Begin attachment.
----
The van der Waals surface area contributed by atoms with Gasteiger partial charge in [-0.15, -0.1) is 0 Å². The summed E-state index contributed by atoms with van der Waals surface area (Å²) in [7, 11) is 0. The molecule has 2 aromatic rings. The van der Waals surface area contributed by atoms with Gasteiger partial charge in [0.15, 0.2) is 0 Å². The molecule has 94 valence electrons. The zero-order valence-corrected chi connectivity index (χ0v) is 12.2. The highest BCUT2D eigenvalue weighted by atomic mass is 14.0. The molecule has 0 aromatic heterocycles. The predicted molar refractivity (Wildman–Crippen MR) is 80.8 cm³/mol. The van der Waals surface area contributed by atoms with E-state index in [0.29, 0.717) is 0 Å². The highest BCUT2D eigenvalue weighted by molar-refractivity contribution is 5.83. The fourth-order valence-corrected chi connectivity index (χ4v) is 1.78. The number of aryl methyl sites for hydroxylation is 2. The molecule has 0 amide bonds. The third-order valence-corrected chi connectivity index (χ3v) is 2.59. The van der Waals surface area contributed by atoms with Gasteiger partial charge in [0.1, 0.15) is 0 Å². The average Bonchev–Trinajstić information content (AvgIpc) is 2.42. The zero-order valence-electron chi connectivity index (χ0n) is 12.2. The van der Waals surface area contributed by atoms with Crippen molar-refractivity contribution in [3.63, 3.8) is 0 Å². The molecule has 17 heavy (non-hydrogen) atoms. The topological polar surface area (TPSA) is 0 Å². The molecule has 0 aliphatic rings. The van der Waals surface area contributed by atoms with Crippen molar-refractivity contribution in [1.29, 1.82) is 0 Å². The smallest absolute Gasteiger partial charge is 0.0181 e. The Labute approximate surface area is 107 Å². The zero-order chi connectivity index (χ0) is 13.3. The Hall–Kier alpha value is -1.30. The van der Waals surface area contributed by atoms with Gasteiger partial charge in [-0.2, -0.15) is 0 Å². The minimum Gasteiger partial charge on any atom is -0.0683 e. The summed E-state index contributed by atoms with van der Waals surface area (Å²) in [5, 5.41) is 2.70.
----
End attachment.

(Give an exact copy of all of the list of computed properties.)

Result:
The van der Waals surface area contributed by atoms with Gasteiger partial charge in [-0.15, -0.1) is 0 Å². The summed E-state index contributed by atoms with van der Waals surface area (Å²) in [7, 11) is 0. The molecule has 2 aromatic rings. The van der Waals surface area contributed by atoms with Gasteiger partial charge in [0.15, 0.2) is 0 Å². The molecule has 94 valence electrons. The zero-order valence-corrected chi connectivity index (χ0v) is 12.2. The highest BCUT2D eigenvalue weighted by atomic mass is 14.0. The molecule has 0 aromatic heterocycles. The predicted molar refractivity (Wildman–Crippen MR) is 80.8 cm³/mol. The van der Waals surface area contributed by atoms with E-state index in [0.29, 0.717) is 0 Å². The highest BCUT2D eigenvalue weighted by molar-refractivity contribution is 5.83. The fourth-order valence-corrected chi connectivity index (χ4v) is 1.78. The number of aryl methyl sites for hydroxylation is 2. The molecule has 0 amide bonds. The third-order valence-corrected chi connectivity index (χ3v) is 2.59. The van der Waals surface area contributed by atoms with Gasteiger partial charge in [0.1, 0.15) is 0 Å². The average Bonchev–Trinajstić information content (AvgIpc) is 2.42. The zero-order valence-electron chi connectivity index (χ0n) is 12.2. The van der Waals surface area contributed by atoms with Crippen molar-refractivity contribution in [3.63, 3.8) is 0 Å². The molecule has 17 heavy (non-hydrogen) atoms. The topological polar surface area (TPSA) is 0 Å². The molecule has 0 aliphatic rings. The van der Waals surface area contributed by atoms with Crippen molar-refractivity contribution in [1.29, 1.82) is 0 Å². The smallest absolute Gasteiger partial charge is 0.0181 e. The Labute approximate surface area is 107 Å². The zero-order chi connectivity index (χ0) is 13.3. The Hall–Kier alpha value is -1.30. The van der Waals surface area contributed by atoms with Gasteiger partial charge in [-0.2, -0.15) is 0 Å². The minimum Gasteiger partial charge on any atom is -0.0683 e. The summed E-state index contributed by atoms with van der Waals surface area (Å²) in [5, 5.41) is 2.70.